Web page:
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Stephen Hawking Weighs In On The Ultimate Foreign Policy Question

April 29, 2010
CC-licensed Flickr image thanks to brainflakes.org.

CC-licensed Flickr image thanks to brainflakes.org.

Stephen Hawking, whose brilliance in theoretical physics would make him one of the most remarkable people in the world even if he were not confined to a wheelchair by amyotrophic lateral sclerosis (ALS), has recently issued a warning about the dangers of attracting the attention of aliens.

In a series for the Discovery Channel the renowned astrophysicist said it was “perfectly rational” to assume intelligent life exists elsewhere.

But he warned that aliens might simply raid Earth for resources, then move on.

“If aliens visit us, the outcome would be much as when Columbus landed in America, which didn’t turn out well for the Native Americans,” he said.

I’ve seen the same fascinating comparison made in science fiction. The logic is that an alien species capable of interstellar travel would have to be technologically advanced far beyond our human compass. From our perspective they would be a race of gods, or perhaps of demons. If they didn’t annihilate us for fun or enslave us for cheap labour, they might plunder our resources as Hawking suggested, or perhaps impose an “enlightened” alien way of life that would simply drive our human minds to anguish and despair. (Sometimes the road to hell is paved with the good intentions of others.)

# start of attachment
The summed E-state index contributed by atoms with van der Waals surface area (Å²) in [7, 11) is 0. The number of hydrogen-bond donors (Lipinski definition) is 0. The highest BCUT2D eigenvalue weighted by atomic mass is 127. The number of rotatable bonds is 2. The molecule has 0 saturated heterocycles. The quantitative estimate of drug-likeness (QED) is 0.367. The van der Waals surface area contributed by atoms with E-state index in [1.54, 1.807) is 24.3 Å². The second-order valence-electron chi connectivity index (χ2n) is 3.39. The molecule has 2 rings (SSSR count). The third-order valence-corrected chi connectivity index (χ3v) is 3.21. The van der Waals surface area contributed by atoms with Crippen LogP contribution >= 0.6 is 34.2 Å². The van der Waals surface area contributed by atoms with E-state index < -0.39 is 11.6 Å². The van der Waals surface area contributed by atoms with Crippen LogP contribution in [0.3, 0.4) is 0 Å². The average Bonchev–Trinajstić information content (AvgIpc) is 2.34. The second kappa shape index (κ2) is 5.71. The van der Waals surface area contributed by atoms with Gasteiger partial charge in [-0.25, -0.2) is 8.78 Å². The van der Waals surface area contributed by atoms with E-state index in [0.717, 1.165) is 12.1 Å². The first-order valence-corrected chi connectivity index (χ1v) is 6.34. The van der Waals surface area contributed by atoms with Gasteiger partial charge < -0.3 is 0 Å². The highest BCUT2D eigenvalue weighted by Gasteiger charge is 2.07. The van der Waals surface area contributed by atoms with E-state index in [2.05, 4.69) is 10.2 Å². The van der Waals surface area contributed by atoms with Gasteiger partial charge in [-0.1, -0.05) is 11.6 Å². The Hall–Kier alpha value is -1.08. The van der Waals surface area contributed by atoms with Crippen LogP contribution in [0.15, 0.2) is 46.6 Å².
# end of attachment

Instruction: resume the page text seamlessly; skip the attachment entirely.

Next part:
However, not everyone agrees with Hawking’s pessimism about the likely consequences of a brush with aliens. The most pro-contact piece of commentary I’ve seen is a blog post by Ethan Siegel, who seems to think that any aliens who had advanced to the point of being able to build interstellar spacecraft would be unlikely to want to crush a vastly inferior species “just for kicks”. If any aliens show up in our corner of the galaxy, he’ll want to talk to them and see what they can teach humanity.

The idea of an alien spacecraft reaching our solar system tomorrow, or next year, or ever, might seem virtually inconceivable. However, a little voice at the back of my mind whispers that the universe is a very big place, and that gun-toting Spaniards in ships might have seemed equally inconceivable to the Taino in 1491.

All this leads to the practical question of whether Canada, as a matter of foreign policy, should be trying to contact alien species.  Humans have made attempts at this in the past, for example by sending a coded radio broadcast from an observatory in Puerto Rico in 1974. Hawking worries that such attempts might bring down doom upon our heads; Siegel is enthusiastic about them, for the sake of curiosity and because he suspects that any spacefaring aliens who wanted to steal our resources would be able to find Earth anyway. I lean more towards Siegel’s attitude than Hawking’s, although that’s partly because in my darker moods I’ve been known to flirt with the idea that annihilation or enslavement at the hands (or tentacles, etc.) of rapacious aliens is pretty much what humanity deserves.